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Discussion Starter · #1 ·
I may need to visit some relatives to help move my grandfather into a nursing home. Having recently had a rough past few months with my IBS, I am on a pretty restricted diet. These relatives aren't familiar with this health issue and have very irregular eating schedules. I must eat every few hours. It's also normal for them to go out to eat a few times when they have guests, and they like diner/Southern-style food, which of course is heavy and often fried. I don't want to inconvenience them; I've figured out how to make energy/protein bars I can carry around with me and eat when things get busy. But I don't want to insult them if we end up going to a restaurant or dining event that features foods I really cannot eat. They have lots of questions, and I want to explain things, but I don't want to completely gross them out. The unpredictable character of the symptoms of course makes things much harder- these relatives are very plan-oriented. And there are some foods that I cannot yet explain why I can't eat, so it'll be hard to give them categories of things to avoid. I've thought of just going to the market when I get there and buying myself some ingredients to make a few days' worth of food, but I don't want to rudely take over their kitchen. I guess I could make enough to feed them too? How do you guys negotiate situations like this?
 

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I had to negotiate the same issues this year at Thanksgiving, when we stay with relatives for three days. I offered to make the main dish (a rice and vegetable casserole) for Wednesday dinner so I could eat it, and that was a good idea. I had some leftovers for a couple of meals the next two days. I contributed to appetizers with stuff I could eat. I made a batch of my staple snack--a flourless peanut butter cookie--and kept them in my room and didn't share them until the day we left. I ate a little turkey, and a baked yam and some string beans. There are vegetarians at our Thanksgiving, but their entrees are guaranteed to contain stuff I can't eat: pasta, cheeses, etc. Breakfast was a problem. Usually I eat steel cut oats, but they take a long time to cook and it's too much trouble at a family gathering. My latest thing is tamales--I have no problem eating corn. So I bought some ahead and brought them with me. No one even bothered to ask what I was eating, even when I had one for breakfast. Everyone else was eating pumpkin bread or leftover pie, which of course I also can't eat.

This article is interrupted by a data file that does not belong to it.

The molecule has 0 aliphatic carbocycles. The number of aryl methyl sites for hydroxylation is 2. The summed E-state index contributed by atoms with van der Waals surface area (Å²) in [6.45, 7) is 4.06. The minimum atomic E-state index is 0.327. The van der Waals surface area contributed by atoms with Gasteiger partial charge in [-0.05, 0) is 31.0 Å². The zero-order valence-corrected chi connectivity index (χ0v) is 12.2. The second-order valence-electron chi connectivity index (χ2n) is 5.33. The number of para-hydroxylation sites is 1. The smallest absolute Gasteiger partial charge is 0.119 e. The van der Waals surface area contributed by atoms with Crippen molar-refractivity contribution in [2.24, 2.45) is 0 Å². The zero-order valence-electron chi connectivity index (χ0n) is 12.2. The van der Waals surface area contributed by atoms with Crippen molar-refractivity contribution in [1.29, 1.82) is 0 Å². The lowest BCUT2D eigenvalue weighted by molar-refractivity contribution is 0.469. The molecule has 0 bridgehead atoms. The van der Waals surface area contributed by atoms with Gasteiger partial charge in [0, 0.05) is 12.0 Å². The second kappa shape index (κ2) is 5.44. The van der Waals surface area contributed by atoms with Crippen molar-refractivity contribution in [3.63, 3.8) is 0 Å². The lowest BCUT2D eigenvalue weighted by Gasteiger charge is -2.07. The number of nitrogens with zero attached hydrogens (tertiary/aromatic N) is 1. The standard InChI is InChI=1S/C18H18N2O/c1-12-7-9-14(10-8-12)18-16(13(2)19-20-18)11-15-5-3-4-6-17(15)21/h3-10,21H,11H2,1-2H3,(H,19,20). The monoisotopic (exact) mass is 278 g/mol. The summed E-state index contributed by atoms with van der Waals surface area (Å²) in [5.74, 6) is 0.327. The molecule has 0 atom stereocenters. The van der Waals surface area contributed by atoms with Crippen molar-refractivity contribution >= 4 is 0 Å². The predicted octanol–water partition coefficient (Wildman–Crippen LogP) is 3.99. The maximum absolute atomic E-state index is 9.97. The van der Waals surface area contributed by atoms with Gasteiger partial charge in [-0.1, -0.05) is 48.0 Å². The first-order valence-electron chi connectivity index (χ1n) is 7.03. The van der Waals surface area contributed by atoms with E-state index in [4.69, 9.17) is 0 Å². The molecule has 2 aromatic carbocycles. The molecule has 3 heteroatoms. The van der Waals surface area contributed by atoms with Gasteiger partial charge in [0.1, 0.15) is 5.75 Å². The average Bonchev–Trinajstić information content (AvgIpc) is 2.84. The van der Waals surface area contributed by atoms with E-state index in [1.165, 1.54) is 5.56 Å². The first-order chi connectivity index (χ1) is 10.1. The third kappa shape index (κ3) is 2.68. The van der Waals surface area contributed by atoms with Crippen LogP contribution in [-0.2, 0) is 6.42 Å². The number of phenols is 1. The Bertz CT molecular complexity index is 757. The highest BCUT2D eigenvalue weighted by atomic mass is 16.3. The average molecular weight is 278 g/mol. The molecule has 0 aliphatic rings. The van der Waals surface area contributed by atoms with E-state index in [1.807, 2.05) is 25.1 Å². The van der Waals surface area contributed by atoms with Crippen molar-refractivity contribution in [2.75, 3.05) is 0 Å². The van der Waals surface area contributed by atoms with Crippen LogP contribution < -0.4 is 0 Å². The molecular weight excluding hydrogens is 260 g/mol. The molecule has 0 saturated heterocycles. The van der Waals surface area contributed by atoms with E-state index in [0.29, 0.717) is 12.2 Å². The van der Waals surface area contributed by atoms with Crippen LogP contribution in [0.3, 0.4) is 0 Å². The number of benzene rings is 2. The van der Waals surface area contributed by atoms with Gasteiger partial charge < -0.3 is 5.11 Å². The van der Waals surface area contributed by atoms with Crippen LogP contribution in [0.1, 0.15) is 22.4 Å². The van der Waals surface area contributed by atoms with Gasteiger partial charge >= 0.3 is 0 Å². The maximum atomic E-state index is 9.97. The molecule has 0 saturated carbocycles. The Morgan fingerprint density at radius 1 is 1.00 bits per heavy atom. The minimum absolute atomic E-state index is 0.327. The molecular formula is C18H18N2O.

Close friends and some family members I am comfortable telling about my issues. But I find the best tactic is middle of the road: tell people just enough to let them know that if you told them any more they wouldn't want to hear it. In other words stop just short of grossing them out while making them feel glad you aren't going into detail. Once you hint at digestive problems most people really DON'T want more info.

When trying to pick a restaurant I do my best to steer toward Asian food--Japanese or Vietnamese where wheat is not king and the food is often not deep fried or cheesy. One way I cope with explaining that I can't eat fried or rich buttery food is that I tell people I am trying to lower my cholesterol as per my doc's recommendation. It happens to be true, and it is easier for people to grasp.

If I find myself faced with a menu of southern food I order grits, and specify not cheesy grits, or get some kind of shrimp served over rice. No way you can totally avoid butterfat at a down-home diner. Just remember you are doing yourself a favor no matter what diet you are on when you avoid fried chicken and waffles!
 

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Here is a brochure written by an IBS'er expressly for the loved ones of an IBS'er.
Just print it off for them:

http://www.ibsgroup.org/brochures/Aboutibs.pdf

When at a restaurant try salads or order things baked as opposed to fried... if you can. If the everything on the menu is fried... that would be an ideal time to use one of your bars and just order some tea.
 

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Discussion Starter · #4 ·
Thanks everyone- I think the "less is more" disclosure tactic with regard to informing family and friends is a good plan. And the brochure provides some good ways of wording what I need to tell people. It'll be good to carry around a copy with me. And now that I've been reminded that most Southern food restaurants serve grits, which as Goldfinch said, don't have to be anything more than slightly buttery polenta, as well as shrimp and rice, I feel less freaked out at the prospect of having to eat down-home food.
 
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